Several years ago due to severe back pain, I discovered I had a condition referred to as dysplastic spondylolisthesis which is caused by a congenital defect (present from birth). This condition has caused a narrowing of my vertebral canal in my lower back. What started as a twitch in my back, quickly put me down! Thankfully, with some rest and medication, the pain subsided and there were no surgeries recommended. I must say I am more careful today than ever on what I pick up or how I put any strain on my back.
This condition propelled me into using a stand up desk—which I loved. One of my team members, Danny, stopped by my office as he noticed I was standing and working. He wheeled in and asked about my back. I shared my condition with him and quickly said I was fine. He religiously came by for the next few days, "How is your back today?" "Fine Danny, just fine," I would quickly reply.
Last year, I got one of my annual bronchitis infections which take forever to get over. As I would make my way around the office to greet various team members, before I could even say hello to Danny, he would swing around and ask how I was feeling. "Fine Danny, just fine."
Also last year, I got a bad case of plantar fasciitis which put an end to my standing desk as I tried to get off my foot during the day. Who was first to inquire why I wasn’t standing anymore? Danny whirled in to say, "I notice you aren’t standing anymore." "Yeah, I got a bad case of plantar fasciitis so I am trying to rest my foot some and roll it on this tennis ball during the day." Danny expressed how painful that must be and to be sure to do my rehab exercises. Every week at some point, Danny would slide in and ask how my foot was doing. "Fine Danny, just fine."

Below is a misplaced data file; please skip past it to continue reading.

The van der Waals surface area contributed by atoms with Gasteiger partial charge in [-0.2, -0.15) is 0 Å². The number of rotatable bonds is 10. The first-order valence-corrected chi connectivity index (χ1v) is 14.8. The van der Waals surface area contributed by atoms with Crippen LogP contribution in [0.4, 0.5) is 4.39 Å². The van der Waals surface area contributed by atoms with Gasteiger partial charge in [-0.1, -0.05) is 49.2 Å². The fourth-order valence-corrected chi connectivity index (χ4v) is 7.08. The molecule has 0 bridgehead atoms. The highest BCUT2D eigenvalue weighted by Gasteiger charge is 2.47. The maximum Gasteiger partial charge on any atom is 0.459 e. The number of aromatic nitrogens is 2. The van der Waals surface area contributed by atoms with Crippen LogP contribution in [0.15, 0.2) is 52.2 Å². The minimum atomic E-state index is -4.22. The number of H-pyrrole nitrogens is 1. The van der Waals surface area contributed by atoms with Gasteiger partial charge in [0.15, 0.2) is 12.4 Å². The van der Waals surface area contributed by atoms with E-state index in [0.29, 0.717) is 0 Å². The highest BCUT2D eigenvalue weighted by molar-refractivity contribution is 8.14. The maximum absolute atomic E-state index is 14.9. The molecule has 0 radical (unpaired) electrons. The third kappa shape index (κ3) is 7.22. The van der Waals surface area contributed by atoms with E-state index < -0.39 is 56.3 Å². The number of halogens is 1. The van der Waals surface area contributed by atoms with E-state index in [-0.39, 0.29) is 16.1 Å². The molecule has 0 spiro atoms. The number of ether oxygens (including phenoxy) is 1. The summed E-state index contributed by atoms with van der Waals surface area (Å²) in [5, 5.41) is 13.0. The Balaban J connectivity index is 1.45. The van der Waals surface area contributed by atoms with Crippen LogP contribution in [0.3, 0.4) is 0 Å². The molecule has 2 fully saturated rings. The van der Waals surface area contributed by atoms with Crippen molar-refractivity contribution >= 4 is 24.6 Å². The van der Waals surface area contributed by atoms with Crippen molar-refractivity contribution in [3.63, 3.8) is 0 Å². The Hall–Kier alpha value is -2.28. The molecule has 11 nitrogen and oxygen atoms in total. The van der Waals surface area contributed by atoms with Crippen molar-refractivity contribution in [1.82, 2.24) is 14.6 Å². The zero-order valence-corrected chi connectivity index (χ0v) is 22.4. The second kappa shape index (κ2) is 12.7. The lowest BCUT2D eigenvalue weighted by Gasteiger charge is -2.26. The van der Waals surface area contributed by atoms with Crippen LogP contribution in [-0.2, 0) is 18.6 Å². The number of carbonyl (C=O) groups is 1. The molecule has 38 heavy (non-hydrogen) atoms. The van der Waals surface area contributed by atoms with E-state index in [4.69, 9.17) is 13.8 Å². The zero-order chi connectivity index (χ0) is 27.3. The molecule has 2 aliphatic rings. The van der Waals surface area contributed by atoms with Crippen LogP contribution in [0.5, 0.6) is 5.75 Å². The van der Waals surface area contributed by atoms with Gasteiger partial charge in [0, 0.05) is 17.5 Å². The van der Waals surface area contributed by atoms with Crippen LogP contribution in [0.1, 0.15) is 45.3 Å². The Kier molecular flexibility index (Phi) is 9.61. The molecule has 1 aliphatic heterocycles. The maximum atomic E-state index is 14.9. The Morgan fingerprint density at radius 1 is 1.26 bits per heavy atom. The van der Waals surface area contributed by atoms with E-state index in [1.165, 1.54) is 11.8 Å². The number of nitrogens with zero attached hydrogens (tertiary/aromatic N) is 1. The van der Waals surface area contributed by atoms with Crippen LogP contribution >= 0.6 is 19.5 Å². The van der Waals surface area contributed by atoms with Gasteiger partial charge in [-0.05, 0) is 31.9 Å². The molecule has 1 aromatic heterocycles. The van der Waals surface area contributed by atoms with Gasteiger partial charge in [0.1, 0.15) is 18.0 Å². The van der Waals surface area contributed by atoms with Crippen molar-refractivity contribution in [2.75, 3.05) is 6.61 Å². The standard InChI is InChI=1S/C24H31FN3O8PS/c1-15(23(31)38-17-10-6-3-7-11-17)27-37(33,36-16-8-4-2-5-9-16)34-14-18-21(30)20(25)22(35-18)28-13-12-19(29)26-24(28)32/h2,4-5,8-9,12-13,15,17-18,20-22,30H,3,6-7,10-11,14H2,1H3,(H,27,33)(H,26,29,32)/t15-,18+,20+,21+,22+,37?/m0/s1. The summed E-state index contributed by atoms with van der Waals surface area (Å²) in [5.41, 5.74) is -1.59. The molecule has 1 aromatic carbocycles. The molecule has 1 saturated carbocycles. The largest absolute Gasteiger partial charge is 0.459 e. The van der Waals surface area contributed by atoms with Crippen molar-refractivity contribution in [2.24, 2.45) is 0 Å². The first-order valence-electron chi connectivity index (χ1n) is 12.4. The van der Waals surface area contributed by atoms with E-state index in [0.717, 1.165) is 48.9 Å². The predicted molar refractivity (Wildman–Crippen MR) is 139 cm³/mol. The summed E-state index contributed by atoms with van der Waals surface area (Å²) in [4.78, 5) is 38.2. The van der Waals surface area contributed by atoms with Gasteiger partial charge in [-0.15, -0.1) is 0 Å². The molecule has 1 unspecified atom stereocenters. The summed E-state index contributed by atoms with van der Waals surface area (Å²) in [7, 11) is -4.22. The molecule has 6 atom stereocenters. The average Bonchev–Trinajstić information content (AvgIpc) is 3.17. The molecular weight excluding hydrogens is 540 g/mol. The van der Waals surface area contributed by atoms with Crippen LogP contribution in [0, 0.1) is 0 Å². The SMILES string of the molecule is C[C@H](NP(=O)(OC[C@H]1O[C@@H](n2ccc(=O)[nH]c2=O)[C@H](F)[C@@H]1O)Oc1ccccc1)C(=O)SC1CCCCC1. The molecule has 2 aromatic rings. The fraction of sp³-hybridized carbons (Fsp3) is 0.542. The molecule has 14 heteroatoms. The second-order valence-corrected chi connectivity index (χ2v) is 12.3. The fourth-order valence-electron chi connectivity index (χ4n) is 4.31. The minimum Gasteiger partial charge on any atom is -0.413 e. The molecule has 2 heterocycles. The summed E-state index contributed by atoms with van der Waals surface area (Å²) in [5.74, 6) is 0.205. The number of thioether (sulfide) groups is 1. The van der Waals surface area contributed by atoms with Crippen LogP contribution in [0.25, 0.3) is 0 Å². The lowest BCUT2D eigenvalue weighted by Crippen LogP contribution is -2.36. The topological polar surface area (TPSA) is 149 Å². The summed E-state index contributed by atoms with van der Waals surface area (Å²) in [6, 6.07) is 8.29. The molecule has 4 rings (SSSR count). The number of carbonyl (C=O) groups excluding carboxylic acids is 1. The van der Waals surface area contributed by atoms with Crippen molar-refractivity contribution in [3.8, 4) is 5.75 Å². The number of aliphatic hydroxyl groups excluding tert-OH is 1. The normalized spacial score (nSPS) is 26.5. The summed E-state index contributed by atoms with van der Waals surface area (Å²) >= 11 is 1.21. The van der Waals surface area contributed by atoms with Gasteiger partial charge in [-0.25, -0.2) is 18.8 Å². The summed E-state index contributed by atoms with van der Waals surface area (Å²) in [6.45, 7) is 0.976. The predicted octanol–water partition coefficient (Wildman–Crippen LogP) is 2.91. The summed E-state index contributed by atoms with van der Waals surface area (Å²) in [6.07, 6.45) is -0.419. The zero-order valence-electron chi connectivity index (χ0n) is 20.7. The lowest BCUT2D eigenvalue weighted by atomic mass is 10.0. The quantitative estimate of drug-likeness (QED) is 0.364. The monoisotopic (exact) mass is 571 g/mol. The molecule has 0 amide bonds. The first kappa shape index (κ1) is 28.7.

You might have noticed above that Danny wheeled in, swung around, whirled in, or slid in. You see, Danny is in a wheel chair. (He’s physically paralyzed from a tragic car wreck when he was in his prime—only a year and a half after his last game as a college baseball player.) I felt so uncomfortable with Danny asking me how I was doing, I could not imagine even thinking about sharing any of my discomfort with him. I was so quick to just say fine so I could get out of this uncomfortable feeling. I knew Danny had more courage every day to dress and come to work than I ever needed to face my little inconveniences. I was literally embarrassed when he asked me how I was doing or feeling.
Then I realized that Danny was demonstrating one of our core values in caring for each other. I realized that when I was not present in the moment in sharing with him what was going on, that I was stealing his joy of caring for me. I remembered the words of Bonnie St John that we must be helpable.
Danny has opened my eyes to be more caring and inspired me to be helpable while I also help and care for others. Thanks, Danny, for inspiring me and making me a better person.